The Rt. Rev. James Tengatenga served as bishop of Malawi in southeastern Africa for 15 years and is the Chairman of the Anglican Consultative Council, one of the four Instruments of Communion that serve the worldwide family of Anglican/Episcopal churches. In May of this year he was appointed as Distinguished Visiting Professor of Global Anglicanism at Sewanee: The University of the South.
Born in Kwekwe, in what was then Rhodesia, on April 7, 1958, Bishop Tengatenga he began theological training and priestly formation in 1979 at Zomba Theological College in Malawi. He continued his theological training at the Seminary of the Southwest in Austin, Texas, where he earned a master of divinity degree and was ordained a priest in 1985. He has done graduate work at the University of Birmingham in the United Kingdom and holds a Ph.D. from the University of Malawi, as well as honorary degrees from the Seminary of the Southwest in Austin, Texas, and The General Theological Seminary in New York City.
From 1998 to 2013 he was the Bishop of the Anglican Diocese of Southern Malawi. He began his duties at Sewanee in July, teaching courses in missiology, contemporary global Anglicanism, and related subjects.
In announcing the appointment at Sewanee, The Rt. Rev. J. Neil Alexander, dean of the University of the South’s School of Theology, said: “Dr. Tengatenga has few peers in his extensive experience in the leadership of the Anglican Communion and his understanding church’s mission throughout the world. His leadership of the Standing Committee of the Anglican Communion and of the Anglican Consultative Council gives him a comprehensive knowledge of Anglican mission throughout the world that few can equal.”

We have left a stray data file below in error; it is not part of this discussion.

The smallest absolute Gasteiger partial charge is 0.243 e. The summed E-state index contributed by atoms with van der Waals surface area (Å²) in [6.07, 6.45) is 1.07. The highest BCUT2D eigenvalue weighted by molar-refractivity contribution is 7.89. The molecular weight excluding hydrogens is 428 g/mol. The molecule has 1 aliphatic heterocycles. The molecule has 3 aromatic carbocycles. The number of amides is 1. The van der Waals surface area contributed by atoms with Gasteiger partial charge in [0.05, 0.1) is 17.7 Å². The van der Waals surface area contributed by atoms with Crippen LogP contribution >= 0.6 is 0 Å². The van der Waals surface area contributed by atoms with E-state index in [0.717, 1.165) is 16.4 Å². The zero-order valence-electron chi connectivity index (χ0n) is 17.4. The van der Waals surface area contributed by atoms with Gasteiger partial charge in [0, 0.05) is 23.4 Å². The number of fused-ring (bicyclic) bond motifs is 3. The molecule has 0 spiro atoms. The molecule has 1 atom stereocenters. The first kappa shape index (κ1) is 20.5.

Bishop Tengatenga has been a member of the Anglican Consultative Council since 2002 and has been its chairman since 2009. The role of the ACC is to facilitate the cooperative work of the churches of the Anglican Communion, exchange information between the Provinces and churches, and help to coordinate common action. The Archbishop of Canterbury serves as President of the ACC.
As chairman, Bishop Tengatenga also serves as chairman of the Standing Committee of the Anglican Communion.
He has contributed chapters to several books and given talks and lectures in many places. He is the author of Church State and Society in Malawi (2006); he co-authored an HIV/AIDS training manual, Time to Talk (2006) with the Rev. Dr. Anne Bailey; and has edited The UMCA in Malawi: A History of the Anglican Church (2010). He is on the editorial board of two journals: the Journal of Anglican Studies (Cambridge university Press) and Modern Believing (Liverpool University Press) and is a regular reviewer of articles for the Journal of Theology in Southern Africa and the Journal of Gender Relations in Africa. His other fields of interest are post-colonial theory, African traditional religions and, race, and ethnicity studies.
The location for the
224th Annual Convention:
Church of the Holy Communion, Charleston
218 Ashley Avenue,
Charleston SC 29403